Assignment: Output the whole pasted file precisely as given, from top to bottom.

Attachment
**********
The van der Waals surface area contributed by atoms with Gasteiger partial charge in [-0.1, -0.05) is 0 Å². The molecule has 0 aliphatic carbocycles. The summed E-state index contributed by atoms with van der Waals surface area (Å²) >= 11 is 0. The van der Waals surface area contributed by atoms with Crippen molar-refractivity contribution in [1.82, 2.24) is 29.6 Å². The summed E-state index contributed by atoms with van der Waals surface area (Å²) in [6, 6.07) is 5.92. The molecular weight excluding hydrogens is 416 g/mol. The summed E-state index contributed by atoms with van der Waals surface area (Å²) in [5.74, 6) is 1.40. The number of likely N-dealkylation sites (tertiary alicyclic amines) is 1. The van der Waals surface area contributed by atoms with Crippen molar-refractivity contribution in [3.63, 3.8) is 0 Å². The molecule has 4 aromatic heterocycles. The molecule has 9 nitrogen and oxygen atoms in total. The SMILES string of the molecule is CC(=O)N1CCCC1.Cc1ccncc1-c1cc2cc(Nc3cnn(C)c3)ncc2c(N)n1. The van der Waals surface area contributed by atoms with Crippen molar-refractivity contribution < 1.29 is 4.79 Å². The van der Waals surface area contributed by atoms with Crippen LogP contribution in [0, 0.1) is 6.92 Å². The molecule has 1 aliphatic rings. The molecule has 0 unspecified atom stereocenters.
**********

The van der Waals surface area contributed by atoms with Gasteiger partial charge in [-0.1, -0.05) is 0 Å². The molecule has 0 aliphatic carbocycles. The summed E-state index contributed by atoms with van der Waals surface area (Å²) >= 11 is 0. The van der Waals surface area contributed by atoms with Crippen molar-refractivity contribution in [1.82, 2.24) is 29.6 Å². The summed E-state index contributed by atoms with van der Waals surface area (Å²) in [6, 6.07) is 5.92. The molecular weight excluding hydrogens is 416 g/mol. The summed E-state index contributed by atoms with van der Waals surface area (Å²) in [5.74, 6) is 1.40. The number of likely N-dealkylation sites (tertiary alicyclic amines) is 1. The van der Waals surface area contributed by atoms with Crippen molar-refractivity contribution in [3.63, 3.8) is 0 Å². The molecule has 4 aromatic heterocycles. The molecule has 9 nitrogen and oxygen atoms in total. The SMILES string of the molecule is CC(=O)N1CCCC1.Cc1ccncc1-c1cc2cc(Nc3cnn(C)c3)ncc2c(N)n1. The van der Waals surface area contributed by atoms with Crippen molar-refractivity contribution < 1.29 is 4.79 Å². The van der Waals surface area contributed by atoms with Crippen LogP contribution in [0, 0.1) is 6.92 Å². The molecule has 1 aliphatic rings. The molecule has 0 unspecified atom stereocenters.